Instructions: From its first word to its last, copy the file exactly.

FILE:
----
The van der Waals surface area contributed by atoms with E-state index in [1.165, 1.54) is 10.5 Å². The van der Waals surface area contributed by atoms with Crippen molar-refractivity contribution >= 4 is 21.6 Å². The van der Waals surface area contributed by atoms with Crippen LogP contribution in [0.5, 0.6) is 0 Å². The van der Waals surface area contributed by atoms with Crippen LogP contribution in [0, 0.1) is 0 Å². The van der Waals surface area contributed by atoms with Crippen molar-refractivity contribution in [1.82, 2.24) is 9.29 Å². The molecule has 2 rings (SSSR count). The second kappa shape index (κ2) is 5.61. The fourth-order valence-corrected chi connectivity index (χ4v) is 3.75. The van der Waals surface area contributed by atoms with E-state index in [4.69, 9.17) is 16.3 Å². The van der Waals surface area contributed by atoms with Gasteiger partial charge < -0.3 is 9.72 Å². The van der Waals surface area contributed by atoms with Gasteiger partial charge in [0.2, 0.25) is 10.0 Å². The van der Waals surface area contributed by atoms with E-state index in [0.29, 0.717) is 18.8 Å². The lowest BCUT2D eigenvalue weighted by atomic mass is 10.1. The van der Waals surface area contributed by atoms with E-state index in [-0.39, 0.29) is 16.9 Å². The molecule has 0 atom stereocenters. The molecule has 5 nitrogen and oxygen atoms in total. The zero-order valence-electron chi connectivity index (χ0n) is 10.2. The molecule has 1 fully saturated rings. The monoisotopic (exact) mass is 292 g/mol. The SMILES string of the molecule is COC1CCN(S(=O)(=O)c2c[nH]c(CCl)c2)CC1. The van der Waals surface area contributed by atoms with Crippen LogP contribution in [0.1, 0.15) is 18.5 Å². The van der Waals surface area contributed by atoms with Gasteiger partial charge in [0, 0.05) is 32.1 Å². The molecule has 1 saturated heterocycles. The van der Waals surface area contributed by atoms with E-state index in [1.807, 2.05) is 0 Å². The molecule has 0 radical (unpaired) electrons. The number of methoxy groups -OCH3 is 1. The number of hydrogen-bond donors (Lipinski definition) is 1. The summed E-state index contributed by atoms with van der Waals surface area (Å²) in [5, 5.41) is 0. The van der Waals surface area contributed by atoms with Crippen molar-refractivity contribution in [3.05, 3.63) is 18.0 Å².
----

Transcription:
The van der Waals surface area contributed by atoms with E-state index in [1.165, 1.54) is 10.5 Å². The van der Waals surface area contributed by atoms with Crippen molar-refractivity contribution >= 4 is 21.6 Å². The van der Waals surface area contributed by atoms with Crippen LogP contribution in [0.5, 0.6) is 0 Å². The van der Waals surface area contributed by atoms with Crippen LogP contribution in [0, 0.1) is 0 Å². The van der Waals surface area contributed by atoms with Crippen molar-refractivity contribution in [1.82, 2.24) is 9.29 Å². The molecule has 2 rings (SSSR count). The second kappa shape index (κ2) is 5.61. The fourth-order valence-corrected chi connectivity index (χ4v) is 3.75. The van der Waals surface area contributed by atoms with E-state index in [4.69, 9.17) is 16.3 Å². The van der Waals surface area contributed by atoms with Gasteiger partial charge < -0.3 is 9.72 Å². The van der Waals surface area contributed by atoms with Gasteiger partial charge in [0.2, 0.25) is 10.0 Å². The van der Waals surface area contributed by atoms with E-state index in [0.29, 0.717) is 18.8 Å². The lowest BCUT2D eigenvalue weighted by atomic mass is 10.1. The van der Waals surface area contributed by atoms with E-state index in [-0.39, 0.29) is 16.9 Å². The molecule has 0 atom stereocenters. The molecule has 5 nitrogen and oxygen atoms in total. The zero-order valence-electron chi connectivity index (χ0n) is 10.2. The molecule has 1 fully saturated rings. The monoisotopic (exact) mass is 292 g/mol. The SMILES string of the molecule is COC1CCN(S(=O)(=O)c2c[nH]c(CCl)c2)CC1. The van der Waals surface area contributed by atoms with Crippen LogP contribution in [0.1, 0.15) is 18.5 Å². The van der Waals surface area contributed by atoms with Gasteiger partial charge in [0, 0.05) is 32.1 Å². The molecule has 1 saturated heterocycles. The van der Waals surface area contributed by atoms with E-state index in [1.807, 2.05) is 0 Å². The molecule has 0 radical (unpaired) electrons. The number of methoxy groups -OCH3 is 1. The number of hydrogen-bond donors (Lipinski definition) is 1. The summed E-state index contributed by atoms with van der Waals surface area (Å²) in [5, 5.41) is 0. The van der Waals surface area contributed by atoms with Crippen molar-refractivity contribution in [3.05, 3.63) is 18.0 Å².